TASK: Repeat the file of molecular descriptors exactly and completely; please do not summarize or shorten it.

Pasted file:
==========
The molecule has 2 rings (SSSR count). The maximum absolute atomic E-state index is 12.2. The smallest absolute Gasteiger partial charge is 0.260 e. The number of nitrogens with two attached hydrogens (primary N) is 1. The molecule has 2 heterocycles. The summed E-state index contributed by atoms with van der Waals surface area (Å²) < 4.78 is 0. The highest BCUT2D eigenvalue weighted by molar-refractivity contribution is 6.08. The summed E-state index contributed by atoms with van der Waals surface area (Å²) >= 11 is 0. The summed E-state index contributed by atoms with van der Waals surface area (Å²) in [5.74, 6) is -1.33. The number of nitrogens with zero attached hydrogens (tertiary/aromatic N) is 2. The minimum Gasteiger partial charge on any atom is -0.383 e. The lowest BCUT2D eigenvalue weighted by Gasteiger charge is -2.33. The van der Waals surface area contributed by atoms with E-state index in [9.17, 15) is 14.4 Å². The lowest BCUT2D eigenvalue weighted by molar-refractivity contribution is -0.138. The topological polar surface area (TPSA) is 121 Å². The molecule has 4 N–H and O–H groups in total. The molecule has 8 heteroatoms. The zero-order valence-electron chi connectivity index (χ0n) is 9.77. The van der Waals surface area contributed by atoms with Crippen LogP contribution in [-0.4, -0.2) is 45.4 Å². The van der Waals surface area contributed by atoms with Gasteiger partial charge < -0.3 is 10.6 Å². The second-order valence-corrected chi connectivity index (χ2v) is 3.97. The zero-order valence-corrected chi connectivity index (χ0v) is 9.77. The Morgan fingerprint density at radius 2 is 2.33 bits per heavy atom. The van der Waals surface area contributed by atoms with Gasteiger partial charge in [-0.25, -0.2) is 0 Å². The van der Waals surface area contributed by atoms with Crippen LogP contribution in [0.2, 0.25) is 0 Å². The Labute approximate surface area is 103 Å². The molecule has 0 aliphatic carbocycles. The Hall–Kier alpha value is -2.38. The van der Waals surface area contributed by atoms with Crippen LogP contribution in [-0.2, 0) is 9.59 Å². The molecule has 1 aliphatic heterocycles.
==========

The molecule has 2 rings (SSSR count). The maximum absolute atomic E-state index is 12.2. The smallest absolute Gasteiger partial charge is 0.260 e. The number of nitrogens with two attached hydrogens (primary N) is 1. The molecule has 2 heterocycles. The summed E-state index contributed by atoms with van der Waals surface area (Å²) < 4.78 is 0. The highest BCUT2D eigenvalue weighted by molar-refractivity contribution is 6.08. The summed E-state index contributed by atoms with van der Waals surface area (Å²) >= 11 is 0. The summed E-state index contributed by atoms with van der Waals surface area (Å²) in [5.74, 6) is -1.33. The number of nitrogens with zero attached hydrogens (tertiary/aromatic N) is 2. The minimum Gasteiger partial charge on any atom is -0.383 e. The lowest BCUT2D eigenvalue weighted by Gasteiger charge is -2.33. The van der Waals surface area contributed by atoms with E-state index in [9.17, 15) is 14.4 Å². The lowest BCUT2D eigenvalue weighted by molar-refractivity contribution is -0.138. The topological polar surface area (TPSA) is 121 Å². The molecule has 4 N–H and O–H groups in total. The molecule has 8 heteroatoms. The zero-order valence-electron chi connectivity index (χ0n) is 9.77. The van der Waals surface area contributed by atoms with Crippen LogP contribution in [-0.4, -0.2) is 45.4 Å². The van der Waals surface area contributed by atoms with Gasteiger partial charge < -0.3 is 10.6 Å². The second-order valence-corrected chi connectivity index (χ2v) is 3.97. The zero-order valence-corrected chi connectivity index (χ0v) is 9.77. The Morgan fingerprint density at radius 2 is 2.33 bits per heavy atom. The van der Waals surface area contributed by atoms with Gasteiger partial charge in [-0.25, -0.2) is 0 Å². The van der Waals surface area contributed by atoms with Crippen LogP contribution in [0.2, 0.25) is 0 Å². The Labute approximate surface area is 103 Å². The molecule has 0 aliphatic carbocycles. The Hall–Kier alpha value is -2.38. The van der Waals surface area contributed by atoms with Crippen LogP contribution in [-0.2, 0) is 9.59 Å². The molecule has 1 aliphatic heterocycles.